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If Tocqueville Could See Us Now
In a new book, the political journalist and columnist Richard Reeves retraces Alexis de Tocqueville’s remarkable 1831-32 journey through America. Reeves's conclusion: Tocqueville not only deserves his reputation as the greatest observer of our democracy—he is an incomparable guide to what is happening in our country now.
June/july 1982 | Volume 33, Issue 4
Of course I wanted to explore America in my time, but I wanted to do it within a structure. I wanted a structure that would both challenge me and force me to do it. I had seen too many good people just go out wandering about the country, talking to people and then coming back to write it all down. For me, it was not just a matter of talking to people but of testing observations, ideas, and conclusions against Tocqueville’s masterful set of documents. Of course you’re just stunned by the fact that if you ask the same questions that he asked in 1831 of people in somewhat similar positions, you get the same answers for all practical purposes. Americans today, talking about politicians, say almost word for word the same negative things Tocqueville heard about Daniel Webster and Sam Houston and Davy Crockett. You suddenly realize that there is something called an American. And you also realize that a lot of what you have read and written in your own lifetime is just nonsense. People are not changing all that much, they are not being radically altered by the circumstances of the moment—they are Americans doing what Americans have always done. One of the most extraordinary sentences he wrote appears in an essay that was not published until after he died. He describes standing in the wilderness at Saginaw Bay—where the city of Saginaw, Michigan, is today—and he said a little romantically that there was nothing between there and the Pacific Ocean. Of course that wasn’t literally true. Santa Fe existed, as did Los Angeles, but he accepted the English version of history and he said, “It’s this nomad people which the rivers and lakes do not stop, before which the forests fall and the prairies are covered with shade, and which, after having reached the Pacific Ocean, will reverse its steps to trouble and destroy the societies which have formed behind it.” What he was talking about is precisely what’s going on in America today—that’s what the frost belt versus sun belt or East versus West controversy is all about. We are troubling and destroying the societies behind us, whether it’s the New York subway system or the manufacturing plants in Detroit, and it’s all part of our national character. Our national character is to move on—use it and move on—and it should have been perfectly predictable that we would do that. We will debate for fifty years rebuilding the Northeastern cities, but we won’t do it.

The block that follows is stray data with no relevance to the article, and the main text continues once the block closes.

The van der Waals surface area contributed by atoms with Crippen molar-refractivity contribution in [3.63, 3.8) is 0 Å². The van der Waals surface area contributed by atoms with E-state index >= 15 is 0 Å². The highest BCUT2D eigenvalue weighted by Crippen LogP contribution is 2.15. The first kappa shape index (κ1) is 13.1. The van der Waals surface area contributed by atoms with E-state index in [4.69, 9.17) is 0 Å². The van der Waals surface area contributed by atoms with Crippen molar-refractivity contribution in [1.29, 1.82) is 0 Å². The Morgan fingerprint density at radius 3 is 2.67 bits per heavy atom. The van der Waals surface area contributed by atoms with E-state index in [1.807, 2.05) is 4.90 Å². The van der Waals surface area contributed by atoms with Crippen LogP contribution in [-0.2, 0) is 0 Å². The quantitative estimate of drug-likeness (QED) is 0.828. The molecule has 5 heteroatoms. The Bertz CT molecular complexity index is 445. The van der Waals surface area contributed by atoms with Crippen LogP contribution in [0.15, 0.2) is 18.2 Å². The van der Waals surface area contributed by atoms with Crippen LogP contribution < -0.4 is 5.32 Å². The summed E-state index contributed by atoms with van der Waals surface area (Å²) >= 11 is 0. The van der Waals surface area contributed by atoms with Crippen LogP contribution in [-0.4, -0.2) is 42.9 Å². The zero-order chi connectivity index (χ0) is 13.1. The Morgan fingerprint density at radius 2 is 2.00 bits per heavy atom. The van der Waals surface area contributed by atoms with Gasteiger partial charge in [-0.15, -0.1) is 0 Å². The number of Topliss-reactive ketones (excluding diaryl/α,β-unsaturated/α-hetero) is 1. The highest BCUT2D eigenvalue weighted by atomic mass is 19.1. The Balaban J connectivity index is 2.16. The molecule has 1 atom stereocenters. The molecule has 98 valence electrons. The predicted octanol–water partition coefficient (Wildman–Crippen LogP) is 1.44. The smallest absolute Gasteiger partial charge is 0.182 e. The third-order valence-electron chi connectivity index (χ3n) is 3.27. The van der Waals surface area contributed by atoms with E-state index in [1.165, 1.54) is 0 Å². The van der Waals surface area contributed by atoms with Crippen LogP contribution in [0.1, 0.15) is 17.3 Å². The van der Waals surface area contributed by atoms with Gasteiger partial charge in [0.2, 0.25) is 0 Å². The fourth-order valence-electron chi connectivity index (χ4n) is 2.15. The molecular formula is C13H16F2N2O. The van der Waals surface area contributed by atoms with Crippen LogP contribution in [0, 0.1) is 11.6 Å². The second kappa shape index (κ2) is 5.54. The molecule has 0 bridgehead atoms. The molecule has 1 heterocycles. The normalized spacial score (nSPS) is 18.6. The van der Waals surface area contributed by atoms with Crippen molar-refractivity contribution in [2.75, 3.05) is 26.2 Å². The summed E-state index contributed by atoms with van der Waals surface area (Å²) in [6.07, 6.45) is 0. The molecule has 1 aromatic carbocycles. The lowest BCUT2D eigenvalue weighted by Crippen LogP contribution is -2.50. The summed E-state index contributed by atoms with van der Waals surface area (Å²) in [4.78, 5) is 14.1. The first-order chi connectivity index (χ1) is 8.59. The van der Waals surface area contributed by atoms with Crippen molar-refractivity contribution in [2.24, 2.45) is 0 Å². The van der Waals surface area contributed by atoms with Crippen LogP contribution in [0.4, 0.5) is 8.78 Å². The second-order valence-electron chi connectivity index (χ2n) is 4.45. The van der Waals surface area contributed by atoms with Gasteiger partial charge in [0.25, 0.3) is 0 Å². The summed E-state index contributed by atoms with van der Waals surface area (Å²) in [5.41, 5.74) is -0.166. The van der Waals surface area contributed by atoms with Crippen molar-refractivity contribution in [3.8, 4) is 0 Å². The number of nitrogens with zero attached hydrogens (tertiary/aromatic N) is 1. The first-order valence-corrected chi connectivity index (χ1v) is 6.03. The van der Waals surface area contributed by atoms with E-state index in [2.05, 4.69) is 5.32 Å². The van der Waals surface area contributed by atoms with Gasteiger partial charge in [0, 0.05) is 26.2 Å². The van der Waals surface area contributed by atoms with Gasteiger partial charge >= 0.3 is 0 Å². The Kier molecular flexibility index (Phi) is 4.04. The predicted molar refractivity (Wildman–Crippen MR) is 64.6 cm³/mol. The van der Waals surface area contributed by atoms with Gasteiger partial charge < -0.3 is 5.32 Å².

Is that what you meant when you said that if you ask the same questions you get the same answers, whether you or Monsieur de Tocqueville is the questioner?
The answers are often similar, although our conclusions may vary on some things. But I agree essentially with Tocqueville’s view of the American character, which as far as I can define it is a belief in the very basic rhetoric of the country—the Declaration of Independence, the Constitution, and a few other documents, all of them evolved from the King James version of the Bible. Americans believe in majority rule—just watch our children at play: they decide by voting what game to play, whether the ball was fair or foul. Other people don’t do that. Take equality of opportunity: Americans believe in a system where if everybody has the same shot, the best will survive. Americans believe that the government that governs least governs best. They believe that. They violate it all the time and they have violated it throughout history, but that piece of rhetoric is part of our essential character.
Is it a corollary that part of the American character is that Americans need to feel good about themselves and about their leaders?
I don’t think they have to feel good about their leaders—I could argue that they have to feel bad about their leaders so long as they feel good about themselves. Tocqueville said that Americans are told from birth they are the last best hope of mankind. They are told they are better than other people—it is both our strength and our weakness, our glory and our shame, that we really believe that. He spotted that then, and it sure as hell doesn’t look different to me.
Tocqueville and Beaumont needed a reason to get out of France, so they cooked up a plot to study American prisons.
If you talked to Europeans during the Watergate period, many would ask why we were getting so excited—these things go on all the time. And yet Americans were outraged.
Yes, we believed that the problem with Watergate was that it was not open—we believe in openness. That sounds like a new value but it’s also an old value with us. Tocqueville was appalled by something that appalls Ronald Reagan today, and that is that we conduct the public’s business in public, and we are the only society in the world to believe in that.
But what do the reactions on the part of the American public to Watergate or the reaction to bribes paid by American companies overseas say about us? Many businessmen would say that’s the price of doing business. But Americans can’t seem to stomach that. They forced President Reagan to back off his initial human rights policy, which was basically to downplay human rights. Do all those things tell us something about Americans?